OTTAWA’S CINEMA FOR INTERNATIONAL AND INDEPENDENT MOVIES

Thank You, Ottawa!

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The ByTowne is now closed.

It's possible that, after the pandemic has been brought under control,
new management will take over the space and offer big-screen wonderfulness again.

The building is being maintained, with all its facilities and equipment intact,
in preparation for that hoped-for day.
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Babette's Feast

(Babettes Gæstebud)

Best of the ByTowne!

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A delicious cinematic treat that first premiered at the Towne, ancestor of the ByTowne!


Poster for the Danish award winner Babette's FeastThe complacent and nauseating word 'foodie' is often used in connection with Gabriel Axel's 1987 film, now rereleased in cinemas. But if you're salivating over the food, you're missing the point. The film is based on a short story by Danish author Karen Blixen, whose memoir of Out of Africa was famously adapted for the cinema in 1985. In 19th-century Denmark, spinster sisters Filippa (Bodil Kjer) and Martine (Birgitte Federspiel) are honouring the memory of their late father, a stern preacher, by doing good works and hosting prayer groups, having long since rejected the pleasures of love, marriage and children. Into these old women's lives comes a mysterious Frenchwoman, Babette (Stéphane Audran), an acquaintance of a former dejected suitor, a refugee from the French civil war.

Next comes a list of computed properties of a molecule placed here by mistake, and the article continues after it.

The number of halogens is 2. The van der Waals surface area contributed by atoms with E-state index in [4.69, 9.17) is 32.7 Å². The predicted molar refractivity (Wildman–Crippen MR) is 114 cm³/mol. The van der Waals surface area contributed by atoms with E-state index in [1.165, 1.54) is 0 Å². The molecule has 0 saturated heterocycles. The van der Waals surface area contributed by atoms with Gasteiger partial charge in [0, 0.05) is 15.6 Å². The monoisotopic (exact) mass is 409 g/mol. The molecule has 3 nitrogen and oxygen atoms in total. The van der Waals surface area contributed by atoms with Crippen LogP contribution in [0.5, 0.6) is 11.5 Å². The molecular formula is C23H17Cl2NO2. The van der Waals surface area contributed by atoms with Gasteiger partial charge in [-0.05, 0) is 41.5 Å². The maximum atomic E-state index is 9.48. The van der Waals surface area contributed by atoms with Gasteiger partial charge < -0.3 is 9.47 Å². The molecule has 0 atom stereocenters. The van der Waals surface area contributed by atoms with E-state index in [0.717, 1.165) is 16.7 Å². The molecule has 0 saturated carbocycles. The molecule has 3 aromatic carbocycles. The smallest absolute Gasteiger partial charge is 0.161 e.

Babette agrees to work as their cook and housekeeper; and, on coming into a huge amount of money, offers to cook for them and the cantankerous old villagers a sumptuous French banquet. It is as if the portions of everyday sensuality they have refused all their lives are now to be totalled up and paid to them all at once in this remarkable feast, just when they must bid farewell to the world, with all its pleasures and vanities. Decades later, the story is still charming and beguiling.

– Peter Bradshaw, The Guardian

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